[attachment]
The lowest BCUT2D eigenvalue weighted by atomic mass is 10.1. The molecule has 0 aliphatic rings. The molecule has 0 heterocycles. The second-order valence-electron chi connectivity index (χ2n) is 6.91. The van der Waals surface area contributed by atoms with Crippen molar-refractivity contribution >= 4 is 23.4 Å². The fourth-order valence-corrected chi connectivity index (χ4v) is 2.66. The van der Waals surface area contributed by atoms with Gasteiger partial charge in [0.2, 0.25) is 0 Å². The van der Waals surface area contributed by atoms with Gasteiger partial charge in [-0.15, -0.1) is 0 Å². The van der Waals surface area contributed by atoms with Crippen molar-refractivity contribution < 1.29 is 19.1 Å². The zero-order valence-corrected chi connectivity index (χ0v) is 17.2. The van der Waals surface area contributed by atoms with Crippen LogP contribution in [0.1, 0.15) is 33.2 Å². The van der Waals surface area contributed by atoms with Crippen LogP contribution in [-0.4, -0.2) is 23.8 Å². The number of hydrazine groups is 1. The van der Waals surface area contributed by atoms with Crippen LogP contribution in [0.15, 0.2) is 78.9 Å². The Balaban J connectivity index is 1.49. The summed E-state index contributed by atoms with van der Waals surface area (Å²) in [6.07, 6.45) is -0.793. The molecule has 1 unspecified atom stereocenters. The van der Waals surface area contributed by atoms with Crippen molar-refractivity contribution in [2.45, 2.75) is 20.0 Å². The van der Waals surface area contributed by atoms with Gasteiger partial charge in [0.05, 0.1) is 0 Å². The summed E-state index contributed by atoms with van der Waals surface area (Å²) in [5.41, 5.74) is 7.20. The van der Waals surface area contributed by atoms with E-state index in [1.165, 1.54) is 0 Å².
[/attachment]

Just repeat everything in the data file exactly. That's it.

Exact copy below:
The lowest BCUT2D eigenvalue weighted by atomic mass is 10.1. The molecule has 0 aliphatic rings. The molecule has 0 heterocycles. The second-order valence-electron chi connectivity index (χ2n) is 6.91. The van der Waals surface area contributed by atoms with Crippen molar-refractivity contribution >= 4 is 23.4 Å². The fourth-order valence-corrected chi connectivity index (χ4v) is 2.66. The van der Waals surface area contributed by atoms with Gasteiger partial charge in [0.2, 0.25) is 0 Å². The van der Waals surface area contributed by atoms with Gasteiger partial charge in [-0.15, -0.1) is 0 Å². The van der Waals surface area contributed by atoms with Crippen molar-refractivity contribution < 1.29 is 19.1 Å². The zero-order valence-corrected chi connectivity index (χ0v) is 17.2. The van der Waals surface area contributed by atoms with Crippen LogP contribution in [0.1, 0.15) is 33.2 Å². The van der Waals surface area contributed by atoms with Crippen LogP contribution in [-0.4, -0.2) is 23.8 Å². The number of hydrazine groups is 1. The van der Waals surface area contributed by atoms with Crippen LogP contribution in [0.15, 0.2) is 78.9 Å². The Balaban J connectivity index is 1.49. The summed E-state index contributed by atoms with van der Waals surface area (Å²) in [6.07, 6.45) is -0.793. The molecule has 1 unspecified atom stereocenters. The van der Waals surface area contributed by atoms with Crippen molar-refractivity contribution in [2.45, 2.75) is 20.0 Å². The van der Waals surface area contributed by atoms with Gasteiger partial charge in [0.05, 0.1) is 0 Å². The summed E-state index contributed by atoms with van der Waals surface area (Å²) in [5.41, 5.74) is 7.20. The van der Waals surface area contributed by atoms with E-state index in [1.165, 1.54) is 0 Å².